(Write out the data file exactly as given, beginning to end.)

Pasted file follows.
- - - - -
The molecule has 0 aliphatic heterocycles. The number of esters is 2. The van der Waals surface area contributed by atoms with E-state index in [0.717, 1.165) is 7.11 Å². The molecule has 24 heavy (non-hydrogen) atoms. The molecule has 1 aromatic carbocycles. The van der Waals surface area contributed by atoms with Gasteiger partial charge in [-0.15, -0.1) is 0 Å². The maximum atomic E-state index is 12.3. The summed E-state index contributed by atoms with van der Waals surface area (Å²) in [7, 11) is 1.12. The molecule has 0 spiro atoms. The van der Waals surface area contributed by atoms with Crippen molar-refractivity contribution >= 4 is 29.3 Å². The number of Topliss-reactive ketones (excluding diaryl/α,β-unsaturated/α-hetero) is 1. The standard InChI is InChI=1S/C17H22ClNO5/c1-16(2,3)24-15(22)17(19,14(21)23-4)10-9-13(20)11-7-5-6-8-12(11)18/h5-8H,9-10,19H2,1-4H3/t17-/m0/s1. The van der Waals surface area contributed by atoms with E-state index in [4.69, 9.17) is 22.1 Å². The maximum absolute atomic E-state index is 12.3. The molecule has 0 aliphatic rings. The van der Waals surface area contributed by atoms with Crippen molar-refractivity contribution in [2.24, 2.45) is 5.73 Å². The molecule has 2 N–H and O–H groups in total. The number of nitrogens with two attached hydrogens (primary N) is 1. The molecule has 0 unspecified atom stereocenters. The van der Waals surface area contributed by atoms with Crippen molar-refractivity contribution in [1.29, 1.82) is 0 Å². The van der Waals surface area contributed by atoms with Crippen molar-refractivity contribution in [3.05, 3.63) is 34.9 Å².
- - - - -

The molecule has 0 aliphatic heterocycles. The number of esters is 2. The van der Waals surface area contributed by atoms with E-state index in [0.717, 1.165) is 7.11 Å². The molecule has 24 heavy (non-hydrogen) atoms. The molecule has 1 aromatic carbocycles. The van der Waals surface area contributed by atoms with Gasteiger partial charge in [-0.15, -0.1) is 0 Å². The maximum atomic E-state index is 12.3. The summed E-state index contributed by atoms with van der Waals surface area (Å²) in [7, 11) is 1.12. The molecule has 0 spiro atoms. The van der Waals surface area contributed by atoms with Crippen molar-refractivity contribution >= 4 is 29.3 Å². The number of Topliss-reactive ketones (excluding diaryl/α,β-unsaturated/α-hetero) is 1. The standard InChI is InChI=1S/C17H22ClNO5/c1-16(2,3)24-15(22)17(19,14(21)23-4)10-9-13(20)11-7-5-6-8-12(11)18/h5-8H,9-10,19H2,1-4H3/t17-/m0/s1. The van der Waals surface area contributed by atoms with E-state index in [4.69, 9.17) is 22.1 Å². The maximum absolute atomic E-state index is 12.3. The molecule has 0 aliphatic rings. The van der Waals surface area contributed by atoms with Crippen molar-refractivity contribution in [2.24, 2.45) is 5.73 Å². The molecule has 2 N–H and O–H groups in total. The number of nitrogens with two attached hydrogens (primary N) is 1. The molecule has 0 unspecified atom stereocenters. The van der Waals surface area contributed by atoms with Crippen molar-refractivity contribution in [1.29, 1.82) is 0 Å². The van der Waals surface area contributed by atoms with Crippen molar-refractivity contribution in [3.05, 3.63) is 34.9 Å².